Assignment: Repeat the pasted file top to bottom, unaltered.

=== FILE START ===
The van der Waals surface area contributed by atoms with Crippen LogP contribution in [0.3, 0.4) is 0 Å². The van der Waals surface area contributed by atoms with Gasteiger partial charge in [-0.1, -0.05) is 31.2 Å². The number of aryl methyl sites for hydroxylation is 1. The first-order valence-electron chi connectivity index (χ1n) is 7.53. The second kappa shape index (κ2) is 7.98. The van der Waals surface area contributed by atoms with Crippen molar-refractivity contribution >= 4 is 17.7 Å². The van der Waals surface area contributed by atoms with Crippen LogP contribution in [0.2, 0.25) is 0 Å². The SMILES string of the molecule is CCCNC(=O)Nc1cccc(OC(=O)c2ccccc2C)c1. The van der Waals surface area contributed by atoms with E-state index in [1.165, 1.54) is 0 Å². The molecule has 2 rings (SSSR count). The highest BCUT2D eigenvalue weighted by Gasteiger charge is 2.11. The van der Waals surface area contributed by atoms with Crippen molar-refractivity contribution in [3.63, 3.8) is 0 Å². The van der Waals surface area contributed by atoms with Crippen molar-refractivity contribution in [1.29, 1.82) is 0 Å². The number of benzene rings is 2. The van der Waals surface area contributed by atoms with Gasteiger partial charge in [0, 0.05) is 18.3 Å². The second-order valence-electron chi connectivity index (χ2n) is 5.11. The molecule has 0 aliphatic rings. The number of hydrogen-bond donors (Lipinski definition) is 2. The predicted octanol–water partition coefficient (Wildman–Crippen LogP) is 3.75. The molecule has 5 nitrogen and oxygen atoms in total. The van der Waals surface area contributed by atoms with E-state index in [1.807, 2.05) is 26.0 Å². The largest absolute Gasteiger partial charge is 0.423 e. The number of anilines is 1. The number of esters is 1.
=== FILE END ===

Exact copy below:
The van der Waals surface area contributed by atoms with Crippen LogP contribution in [0.3, 0.4) is 0 Å². The van der Waals surface area contributed by atoms with Gasteiger partial charge in [-0.1, -0.05) is 31.2 Å². The number of aryl methyl sites for hydroxylation is 1. The first-order valence-electron chi connectivity index (χ1n) is 7.53. The second kappa shape index (κ2) is 7.98. The van der Waals surface area contributed by atoms with Crippen molar-refractivity contribution >= 4 is 17.7 Å². The van der Waals surface area contributed by atoms with Crippen LogP contribution in [0.2, 0.25) is 0 Å². The SMILES string of the molecule is CCCNC(=O)Nc1cccc(OC(=O)c2ccccc2C)c1. The van der Waals surface area contributed by atoms with E-state index in [1.165, 1.54) is 0 Å². The molecule has 2 rings (SSSR count). The highest BCUT2D eigenvalue weighted by Gasteiger charge is 2.11. The van der Waals surface area contributed by atoms with Crippen molar-refractivity contribution in [3.63, 3.8) is 0 Å². The van der Waals surface area contributed by atoms with Crippen molar-refractivity contribution in [1.29, 1.82) is 0 Å². The number of benzene rings is 2. The van der Waals surface area contributed by atoms with Gasteiger partial charge in [0, 0.05) is 18.3 Å². The second-order valence-electron chi connectivity index (χ2n) is 5.11. The molecule has 0 aliphatic rings. The number of hydrogen-bond donors (Lipinski definition) is 2. The predicted octanol–water partition coefficient (Wildman–Crippen LogP) is 3.75. The molecule has 5 nitrogen and oxygen atoms in total. The van der Waals surface area contributed by atoms with E-state index in [1.807, 2.05) is 26.0 Å². The largest absolute Gasteiger partial charge is 0.423 e. The number of anilines is 1. The number of esters is 1.